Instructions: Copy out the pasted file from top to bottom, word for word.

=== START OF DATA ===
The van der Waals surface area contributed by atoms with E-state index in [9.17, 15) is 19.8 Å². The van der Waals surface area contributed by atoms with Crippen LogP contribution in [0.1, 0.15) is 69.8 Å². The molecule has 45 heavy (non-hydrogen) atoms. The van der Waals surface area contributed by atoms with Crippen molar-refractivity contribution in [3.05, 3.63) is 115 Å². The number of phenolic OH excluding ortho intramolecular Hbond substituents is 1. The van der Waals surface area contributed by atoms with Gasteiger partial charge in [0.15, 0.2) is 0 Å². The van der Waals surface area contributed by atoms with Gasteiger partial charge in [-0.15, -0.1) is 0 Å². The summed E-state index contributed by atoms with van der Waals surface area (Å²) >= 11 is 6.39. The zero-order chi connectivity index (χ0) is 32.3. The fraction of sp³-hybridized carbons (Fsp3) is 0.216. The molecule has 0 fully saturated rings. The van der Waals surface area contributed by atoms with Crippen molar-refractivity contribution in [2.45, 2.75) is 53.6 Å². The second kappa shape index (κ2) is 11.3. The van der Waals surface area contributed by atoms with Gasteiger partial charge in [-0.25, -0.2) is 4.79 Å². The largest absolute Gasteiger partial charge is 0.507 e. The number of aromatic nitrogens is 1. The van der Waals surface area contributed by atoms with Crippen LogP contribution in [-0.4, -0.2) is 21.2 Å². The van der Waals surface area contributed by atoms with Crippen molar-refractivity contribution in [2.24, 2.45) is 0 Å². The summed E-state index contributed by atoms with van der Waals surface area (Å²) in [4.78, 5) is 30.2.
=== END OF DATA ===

The van der Waals surface area contributed by atoms with E-state index in [9.17, 15) is 19.8 Å². The van der Waals surface area contributed by atoms with Crippen LogP contribution in [0.1, 0.15) is 69.8 Å². The molecule has 45 heavy (non-hydrogen) atoms. The van der Waals surface area contributed by atoms with Crippen molar-refractivity contribution in [3.05, 3.63) is 115 Å². The number of phenolic OH excluding ortho intramolecular Hbond substituents is 1. The van der Waals surface area contributed by atoms with Gasteiger partial charge in [0.15, 0.2) is 0 Å². The van der Waals surface area contributed by atoms with Gasteiger partial charge in [-0.15, -0.1) is 0 Å². The summed E-state index contributed by atoms with van der Waals surface area (Å²) >= 11 is 6.39. The zero-order chi connectivity index (χ0) is 32.3. The fraction of sp³-hybridized carbons (Fsp3) is 0.216. The molecule has 0 fully saturated rings. The van der Waals surface area contributed by atoms with Crippen molar-refractivity contribution in [2.45, 2.75) is 53.6 Å². The second kappa shape index (κ2) is 11.3. The van der Waals surface area contributed by atoms with Gasteiger partial charge in [-0.25, -0.2) is 4.79 Å². The largest absolute Gasteiger partial charge is 0.507 e. The number of aromatic nitrogens is 1. The van der Waals surface area contributed by atoms with Crippen LogP contribution in [-0.4, -0.2) is 21.2 Å². The van der Waals surface area contributed by atoms with Crippen molar-refractivity contribution in [2.24, 2.45) is 0 Å². The summed E-state index contributed by atoms with van der Waals surface area (Å²) in [4.78, 5) is 30.2.